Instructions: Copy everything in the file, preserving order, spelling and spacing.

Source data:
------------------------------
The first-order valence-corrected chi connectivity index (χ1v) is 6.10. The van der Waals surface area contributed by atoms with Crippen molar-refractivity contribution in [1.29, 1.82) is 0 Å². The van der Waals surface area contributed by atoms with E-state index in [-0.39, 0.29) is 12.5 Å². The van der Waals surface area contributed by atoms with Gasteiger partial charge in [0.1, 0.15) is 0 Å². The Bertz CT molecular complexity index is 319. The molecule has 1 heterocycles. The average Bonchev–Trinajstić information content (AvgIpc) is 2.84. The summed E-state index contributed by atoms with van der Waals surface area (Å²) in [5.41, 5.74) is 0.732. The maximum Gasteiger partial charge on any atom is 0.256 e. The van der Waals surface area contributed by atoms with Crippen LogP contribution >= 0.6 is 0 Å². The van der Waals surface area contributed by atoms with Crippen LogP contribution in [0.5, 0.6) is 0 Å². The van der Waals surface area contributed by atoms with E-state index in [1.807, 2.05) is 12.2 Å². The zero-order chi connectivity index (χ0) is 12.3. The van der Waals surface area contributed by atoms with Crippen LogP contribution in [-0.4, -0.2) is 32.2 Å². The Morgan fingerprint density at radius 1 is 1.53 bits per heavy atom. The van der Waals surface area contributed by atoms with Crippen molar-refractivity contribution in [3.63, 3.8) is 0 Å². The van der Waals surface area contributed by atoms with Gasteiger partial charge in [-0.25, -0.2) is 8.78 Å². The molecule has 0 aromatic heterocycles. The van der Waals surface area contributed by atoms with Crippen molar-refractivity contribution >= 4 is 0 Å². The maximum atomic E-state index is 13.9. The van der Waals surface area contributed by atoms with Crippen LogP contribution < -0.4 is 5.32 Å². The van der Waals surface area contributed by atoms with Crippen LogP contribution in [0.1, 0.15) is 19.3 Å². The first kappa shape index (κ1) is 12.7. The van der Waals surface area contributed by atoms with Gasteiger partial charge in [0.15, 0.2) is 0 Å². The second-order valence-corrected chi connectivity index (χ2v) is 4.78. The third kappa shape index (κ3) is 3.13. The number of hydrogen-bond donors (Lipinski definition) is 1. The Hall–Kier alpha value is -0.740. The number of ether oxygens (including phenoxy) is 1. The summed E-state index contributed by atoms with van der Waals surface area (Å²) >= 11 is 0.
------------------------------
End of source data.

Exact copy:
The first-order valence-corrected chi connectivity index (χ1v) is 6.10. The van der Waals surface area contributed by atoms with Crippen molar-refractivity contribution in [1.29, 1.82) is 0 Å². The van der Waals surface area contributed by atoms with E-state index in [-0.39, 0.29) is 12.5 Å². The van der Waals surface area contributed by atoms with Gasteiger partial charge in [0.1, 0.15) is 0 Å². The Bertz CT molecular complexity index is 319. The molecule has 1 heterocycles. The average Bonchev–Trinajstić information content (AvgIpc) is 2.84. The summed E-state index contributed by atoms with van der Waals surface area (Å²) in [5.41, 5.74) is 0.732. The maximum Gasteiger partial charge on any atom is 0.256 e. The van der Waals surface area contributed by atoms with Crippen LogP contribution >= 0.6 is 0 Å². The van der Waals surface area contributed by atoms with Crippen LogP contribution in [0.5, 0.6) is 0 Å². The van der Waals surface area contributed by atoms with E-state index in [1.807, 2.05) is 12.2 Å². The zero-order chi connectivity index (χ0) is 12.3. The van der Waals surface area contributed by atoms with Crippen LogP contribution in [-0.4, -0.2) is 32.2 Å². The Morgan fingerprint density at radius 1 is 1.53 bits per heavy atom. The van der Waals surface area contributed by atoms with Crippen molar-refractivity contribution in [3.63, 3.8) is 0 Å². The van der Waals surface area contributed by atoms with Gasteiger partial charge in [-0.25, -0.2) is 8.78 Å². The molecule has 0 aromatic heterocycles. The van der Waals surface area contributed by atoms with Crippen molar-refractivity contribution >= 4 is 0 Å². The maximum atomic E-state index is 13.9. The van der Waals surface area contributed by atoms with Crippen LogP contribution < -0.4 is 5.32 Å². The van der Waals surface area contributed by atoms with Crippen LogP contribution in [0.1, 0.15) is 19.3 Å². The first kappa shape index (κ1) is 12.7. The van der Waals surface area contributed by atoms with Gasteiger partial charge in [0.15, 0.2) is 0 Å². The second-order valence-corrected chi connectivity index (χ2v) is 4.78. The third kappa shape index (κ3) is 3.13. The number of hydrogen-bond donors (Lipinski definition) is 1. The Hall–Kier alpha value is -0.740. The number of ether oxygens (including phenoxy) is 1. The summed E-state index contributed by atoms with van der Waals surface area (Å²) >= 11 is 0.